DaeSean Hamilton started playing football when he was 6.
When he started really getting into the sport, around age 9, his Marine father was on an unaccompanied tour to Okinawa, Japan. Hamilton’s Marine mom drove the dawning star to practices and games on base stateside; a family friend made a highlight reel of the young boy to send to Hamilton’s father overseas.
“My mom wasn’t even sure if I was going to be good at football,” the now-23-year-old told Marine Corps Times in an April interview. But she kept him in the sport at his father’s encouragement.
“He had a feeling I was going to be pretty good.”
How good? The 6-foot-1, 205-pound wide receiver ended up a four-year starter at Penn State, finishing as the school’s all-time career receptions leader with 214 and second in all-time yardage (2,842).
Now, the son of two retired Marines is hoping to hear his name during the NFL draft, which begins Thursday and runs through the weekend. Some analysts have him among the top 10 receiver prospects, some have said he could be a sought-after undrafted free agent, and others have him going in the third round or higher.
“I’m just so happy for him,” his father, retired Marine CWO3 Johnie Hamilton, told Marine Corps Times. “We always told him to chase his dreams.”
DaeSean Hamilton credits his parents, Johnie and Madgeline, for never letting him give up. They met in the Marine Corps; both left after more than than 20 years of service as administrators, retiring as a chief warrant officer 3 and master sergeant, respectively.
One of his toughest times in college came early, when he was forced to sit out as a freshman because of a persistent wrist injury.
“When I redshirted I obviously doubted myself a lot,” Hamilton said. “I was a little bit discouraged because I had never really had to sit out of a football season, never really had to watch people play football … and not really be any type of contributor or any type of helping factor on that team.”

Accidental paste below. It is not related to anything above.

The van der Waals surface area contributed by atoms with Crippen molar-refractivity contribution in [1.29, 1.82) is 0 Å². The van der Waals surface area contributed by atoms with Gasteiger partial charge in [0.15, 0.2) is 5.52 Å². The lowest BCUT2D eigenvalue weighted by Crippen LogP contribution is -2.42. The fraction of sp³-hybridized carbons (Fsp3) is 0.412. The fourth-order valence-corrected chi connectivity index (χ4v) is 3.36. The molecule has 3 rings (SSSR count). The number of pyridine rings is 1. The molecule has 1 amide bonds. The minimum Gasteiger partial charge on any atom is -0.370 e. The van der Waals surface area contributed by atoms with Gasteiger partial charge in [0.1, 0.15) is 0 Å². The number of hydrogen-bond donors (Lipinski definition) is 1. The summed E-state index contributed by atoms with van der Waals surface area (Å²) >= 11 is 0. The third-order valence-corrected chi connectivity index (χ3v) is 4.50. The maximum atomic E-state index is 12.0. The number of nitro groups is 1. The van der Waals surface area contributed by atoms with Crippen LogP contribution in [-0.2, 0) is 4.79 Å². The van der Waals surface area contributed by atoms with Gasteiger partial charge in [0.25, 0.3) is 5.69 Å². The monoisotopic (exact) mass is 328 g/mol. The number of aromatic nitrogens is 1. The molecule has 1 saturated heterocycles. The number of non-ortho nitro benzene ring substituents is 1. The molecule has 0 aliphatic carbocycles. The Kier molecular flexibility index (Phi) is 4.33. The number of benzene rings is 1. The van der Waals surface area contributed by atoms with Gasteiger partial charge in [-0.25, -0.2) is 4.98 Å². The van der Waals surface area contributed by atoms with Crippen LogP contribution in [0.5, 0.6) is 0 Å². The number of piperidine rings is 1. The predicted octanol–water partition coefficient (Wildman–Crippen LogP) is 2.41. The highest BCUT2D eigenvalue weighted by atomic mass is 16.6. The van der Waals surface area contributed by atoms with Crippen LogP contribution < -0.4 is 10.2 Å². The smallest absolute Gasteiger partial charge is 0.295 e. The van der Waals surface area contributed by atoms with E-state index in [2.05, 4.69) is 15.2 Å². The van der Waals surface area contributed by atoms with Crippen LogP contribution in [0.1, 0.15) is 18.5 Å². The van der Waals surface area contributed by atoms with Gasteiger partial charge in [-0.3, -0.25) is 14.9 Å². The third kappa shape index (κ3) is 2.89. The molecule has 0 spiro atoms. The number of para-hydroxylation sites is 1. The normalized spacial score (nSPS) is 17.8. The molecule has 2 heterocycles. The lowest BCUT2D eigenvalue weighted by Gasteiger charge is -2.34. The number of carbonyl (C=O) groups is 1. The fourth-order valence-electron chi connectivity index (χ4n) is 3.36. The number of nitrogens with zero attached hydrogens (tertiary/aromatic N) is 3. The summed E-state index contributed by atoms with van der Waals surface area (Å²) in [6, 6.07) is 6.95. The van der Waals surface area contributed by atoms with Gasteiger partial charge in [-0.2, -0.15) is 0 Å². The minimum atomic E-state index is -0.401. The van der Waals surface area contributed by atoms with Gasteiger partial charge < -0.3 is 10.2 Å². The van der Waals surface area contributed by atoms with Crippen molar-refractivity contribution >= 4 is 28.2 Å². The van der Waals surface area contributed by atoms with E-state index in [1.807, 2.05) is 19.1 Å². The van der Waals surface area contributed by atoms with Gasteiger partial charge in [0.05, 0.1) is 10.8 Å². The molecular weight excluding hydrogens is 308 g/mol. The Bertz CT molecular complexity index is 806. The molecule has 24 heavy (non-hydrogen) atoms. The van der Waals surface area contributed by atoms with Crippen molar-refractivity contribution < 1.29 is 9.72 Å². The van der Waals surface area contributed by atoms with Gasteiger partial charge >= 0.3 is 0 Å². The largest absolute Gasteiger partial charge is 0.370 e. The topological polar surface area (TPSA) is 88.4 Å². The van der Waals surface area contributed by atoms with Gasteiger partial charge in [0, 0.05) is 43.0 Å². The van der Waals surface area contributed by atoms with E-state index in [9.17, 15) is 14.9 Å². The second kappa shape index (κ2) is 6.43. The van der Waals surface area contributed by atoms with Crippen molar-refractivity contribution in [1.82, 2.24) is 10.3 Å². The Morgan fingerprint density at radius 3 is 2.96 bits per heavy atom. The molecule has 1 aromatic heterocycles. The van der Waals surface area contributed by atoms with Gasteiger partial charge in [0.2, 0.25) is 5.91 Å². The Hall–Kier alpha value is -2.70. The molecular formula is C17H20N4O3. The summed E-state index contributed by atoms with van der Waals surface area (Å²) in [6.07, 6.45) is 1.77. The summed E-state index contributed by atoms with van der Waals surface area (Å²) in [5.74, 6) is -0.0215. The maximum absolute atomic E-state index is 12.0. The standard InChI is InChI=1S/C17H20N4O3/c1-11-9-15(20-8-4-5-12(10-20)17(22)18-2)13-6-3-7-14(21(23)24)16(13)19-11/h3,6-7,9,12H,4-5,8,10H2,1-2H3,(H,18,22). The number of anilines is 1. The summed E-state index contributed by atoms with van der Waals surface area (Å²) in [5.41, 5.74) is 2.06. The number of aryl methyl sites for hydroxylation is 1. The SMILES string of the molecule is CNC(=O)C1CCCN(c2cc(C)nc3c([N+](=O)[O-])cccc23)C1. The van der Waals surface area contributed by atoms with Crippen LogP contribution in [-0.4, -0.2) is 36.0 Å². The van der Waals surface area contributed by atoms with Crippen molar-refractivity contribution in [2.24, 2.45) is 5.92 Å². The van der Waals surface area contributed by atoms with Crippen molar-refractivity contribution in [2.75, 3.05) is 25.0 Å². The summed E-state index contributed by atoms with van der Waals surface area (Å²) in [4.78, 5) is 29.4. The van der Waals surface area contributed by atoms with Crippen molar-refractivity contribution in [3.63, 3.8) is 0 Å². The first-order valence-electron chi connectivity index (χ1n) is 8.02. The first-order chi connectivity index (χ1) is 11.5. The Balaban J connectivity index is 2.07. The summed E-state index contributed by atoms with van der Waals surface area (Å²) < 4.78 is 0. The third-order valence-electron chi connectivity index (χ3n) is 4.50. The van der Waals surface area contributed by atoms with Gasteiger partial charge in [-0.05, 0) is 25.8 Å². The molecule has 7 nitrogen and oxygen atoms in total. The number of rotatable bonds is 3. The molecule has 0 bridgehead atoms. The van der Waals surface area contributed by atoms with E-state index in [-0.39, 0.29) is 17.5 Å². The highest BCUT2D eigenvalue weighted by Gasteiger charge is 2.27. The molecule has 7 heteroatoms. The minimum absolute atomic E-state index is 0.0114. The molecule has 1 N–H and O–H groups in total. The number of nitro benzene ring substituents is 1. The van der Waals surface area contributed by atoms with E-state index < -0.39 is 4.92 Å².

But his parents helped him through that, he says, calling him every day to encourage him and keep his spirits up.
And when he came back after a season of lifting, he was stronger and faster than before.
“I think that was his hardest year,” Johnie Hamilton said.
The youngest of three children, Hamilton was born on-base in Okinawa, Japan. His older brother has nonverbal autism, and the football player took it upon himself at a young age to step up and care for his brother to assist his parents amid their busy work schedules.
After Okinawa they landed in Quantico, Virginia, when Hamilton was in fourth grade.
They eventually moved off-base 30 minutes south, where Hamilton attended Mountain View High School.
“Most of my memories come from playing football on military bases, like when we had games on Saturdays, and playing Little League, soccer on base on Saturdays,” Hamilton said.
The head coach of Hamilton’s first junior football team was one of his dad’s military co-workers ― “That’s how I got to play at such a young age, because they were good friends.” Hamilton says.
Football has always been the goal; Hamilton said he didn’t have a military path in mind for himself growing up.
His dad is from the rough Chicago neighborhood of Englewood and joined the military to find a better life, Hamilton said.
“They got into the military to provide a better future for themselves and obviously a better future for their family, whenever they did end up having a family,” he said.
But being in a military family his whole life, he has a great appreciation for military families and service members, he says. Though his parents never had to go to war, he knows many military families who have.
“My heart stops for them,” he said. “I somewhat know what they’re going through.”
Along with his never-give-up approach, his parents also instilled in him the ideals of humility, gratitude and enthusiasm, he said.
Something they preach: “To always make sure I keep the same attitude from when I’m starting something, to finishing with that same type of enthusiasm, that same type of effort ― to never let my effort waiver, never let my confidence waiver.”
Those military mindsets will serve Hamilton well should he find an NFL home.
If he could pick his favorite NFL team to play on? “Growing up I liked whatever team won, to be honest,” Hamilton said. “I used to love Randy Moss, Marshall Faulk and guys like that growing up. Whatever my favorite team was was whoever won the Super Bowl that year.”
“The best possible outcome is obviously getting drafted, then making an NFL team after that.”
Andrea Scott is managing editor of Marine Corps Times. On Twitter: _andreascott.